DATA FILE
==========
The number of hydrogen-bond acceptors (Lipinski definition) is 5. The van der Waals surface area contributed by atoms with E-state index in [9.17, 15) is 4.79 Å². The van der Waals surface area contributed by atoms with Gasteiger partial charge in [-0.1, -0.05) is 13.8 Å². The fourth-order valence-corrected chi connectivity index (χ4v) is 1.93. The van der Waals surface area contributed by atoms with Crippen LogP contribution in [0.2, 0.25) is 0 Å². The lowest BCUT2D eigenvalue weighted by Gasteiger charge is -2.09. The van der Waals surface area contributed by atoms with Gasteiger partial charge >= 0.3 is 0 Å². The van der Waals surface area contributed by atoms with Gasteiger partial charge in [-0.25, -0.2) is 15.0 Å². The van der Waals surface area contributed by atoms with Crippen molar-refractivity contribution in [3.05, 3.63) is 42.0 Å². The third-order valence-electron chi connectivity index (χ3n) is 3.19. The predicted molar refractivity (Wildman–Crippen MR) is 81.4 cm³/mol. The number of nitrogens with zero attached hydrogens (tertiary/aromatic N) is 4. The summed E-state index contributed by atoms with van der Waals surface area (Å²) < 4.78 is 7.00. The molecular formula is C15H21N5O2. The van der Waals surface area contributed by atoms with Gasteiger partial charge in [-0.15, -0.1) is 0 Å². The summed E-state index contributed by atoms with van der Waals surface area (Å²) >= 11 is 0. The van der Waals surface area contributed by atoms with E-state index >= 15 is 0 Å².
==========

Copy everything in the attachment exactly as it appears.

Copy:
The number of hydrogen-bond acceptors (Lipinski definition) is 5. The van der Waals surface area contributed by atoms with E-state index in [9.17, 15) is 4.79 Å². The van der Waals surface area contributed by atoms with Gasteiger partial charge in [-0.1, -0.05) is 13.8 Å². The fourth-order valence-corrected chi connectivity index (χ4v) is 1.93. The van der Waals surface area contributed by atoms with Crippen LogP contribution in [0.2, 0.25) is 0 Å². The lowest BCUT2D eigenvalue weighted by Gasteiger charge is -2.09. The van der Waals surface area contributed by atoms with Gasteiger partial charge >= 0.3 is 0 Å². The van der Waals surface area contributed by atoms with Gasteiger partial charge in [-0.25, -0.2) is 15.0 Å². The van der Waals surface area contributed by atoms with Crippen molar-refractivity contribution in [3.05, 3.63) is 42.0 Å². The third-order valence-electron chi connectivity index (χ3n) is 3.19. The predicted molar refractivity (Wildman–Crippen MR) is 81.4 cm³/mol. The number of nitrogens with zero attached hydrogens (tertiary/aromatic N) is 4. The summed E-state index contributed by atoms with van der Waals surface area (Å²) < 4.78 is 7.00. The molecular formula is C15H21N5O2. The van der Waals surface area contributed by atoms with Gasteiger partial charge in [-0.15, -0.1) is 0 Å². The summed E-state index contributed by atoms with van der Waals surface area (Å²) >= 11 is 0. The van der Waals surface area contributed by atoms with E-state index >= 15 is 0 Å².